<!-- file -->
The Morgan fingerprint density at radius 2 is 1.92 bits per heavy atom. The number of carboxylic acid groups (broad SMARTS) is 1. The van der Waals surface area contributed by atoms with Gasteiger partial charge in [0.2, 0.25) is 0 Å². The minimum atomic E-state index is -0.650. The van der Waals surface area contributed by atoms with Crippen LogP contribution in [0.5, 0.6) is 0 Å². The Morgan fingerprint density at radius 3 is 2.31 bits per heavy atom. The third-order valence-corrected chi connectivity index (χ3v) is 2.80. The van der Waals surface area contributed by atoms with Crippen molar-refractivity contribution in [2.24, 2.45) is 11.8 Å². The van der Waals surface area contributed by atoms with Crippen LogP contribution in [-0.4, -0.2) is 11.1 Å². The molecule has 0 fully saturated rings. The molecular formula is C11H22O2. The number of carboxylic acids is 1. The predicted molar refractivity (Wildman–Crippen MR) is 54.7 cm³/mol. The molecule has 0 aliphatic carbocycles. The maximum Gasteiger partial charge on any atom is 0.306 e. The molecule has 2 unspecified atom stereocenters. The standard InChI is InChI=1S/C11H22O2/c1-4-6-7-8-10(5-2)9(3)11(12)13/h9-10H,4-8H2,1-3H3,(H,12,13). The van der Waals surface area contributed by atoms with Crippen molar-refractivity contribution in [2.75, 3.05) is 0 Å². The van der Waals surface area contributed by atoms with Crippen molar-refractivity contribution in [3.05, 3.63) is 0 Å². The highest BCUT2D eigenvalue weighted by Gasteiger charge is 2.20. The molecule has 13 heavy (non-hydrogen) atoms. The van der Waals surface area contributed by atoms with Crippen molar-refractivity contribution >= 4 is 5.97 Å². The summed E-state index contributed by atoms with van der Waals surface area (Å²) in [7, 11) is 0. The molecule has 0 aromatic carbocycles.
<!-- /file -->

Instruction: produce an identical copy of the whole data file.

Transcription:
The Morgan fingerprint density at radius 2 is 1.92 bits per heavy atom. The number of carboxylic acid groups (broad SMARTS) is 1. The van der Waals surface area contributed by atoms with Gasteiger partial charge in [0.2, 0.25) is 0 Å². The minimum atomic E-state index is -0.650. The van der Waals surface area contributed by atoms with Crippen LogP contribution in [0.5, 0.6) is 0 Å². The Morgan fingerprint density at radius 3 is 2.31 bits per heavy atom. The third-order valence-corrected chi connectivity index (χ3v) is 2.80. The van der Waals surface area contributed by atoms with Crippen molar-refractivity contribution in [2.24, 2.45) is 11.8 Å². The van der Waals surface area contributed by atoms with Crippen LogP contribution in [-0.4, -0.2) is 11.1 Å². The molecule has 0 fully saturated rings. The molecular formula is C11H22O2. The number of carboxylic acids is 1. The predicted molar refractivity (Wildman–Crippen MR) is 54.7 cm³/mol. The molecule has 0 aliphatic carbocycles. The maximum Gasteiger partial charge on any atom is 0.306 e. The molecule has 2 unspecified atom stereocenters. The standard InChI is InChI=1S/C11H22O2/c1-4-6-7-8-10(5-2)9(3)11(12)13/h9-10H,4-8H2,1-3H3,(H,12,13). The van der Waals surface area contributed by atoms with Crippen molar-refractivity contribution in [2.75, 3.05) is 0 Å². The van der Waals surface area contributed by atoms with Crippen molar-refractivity contribution in [3.05, 3.63) is 0 Å². The highest BCUT2D eigenvalue weighted by Gasteiger charge is 2.20. The molecule has 13 heavy (non-hydrogen) atoms. The van der Waals surface area contributed by atoms with Crippen molar-refractivity contribution >= 4 is 5.97 Å². The summed E-state index contributed by atoms with van der Waals surface area (Å²) in [7, 11) is 0. The molecule has 0 aromatic carbocycles.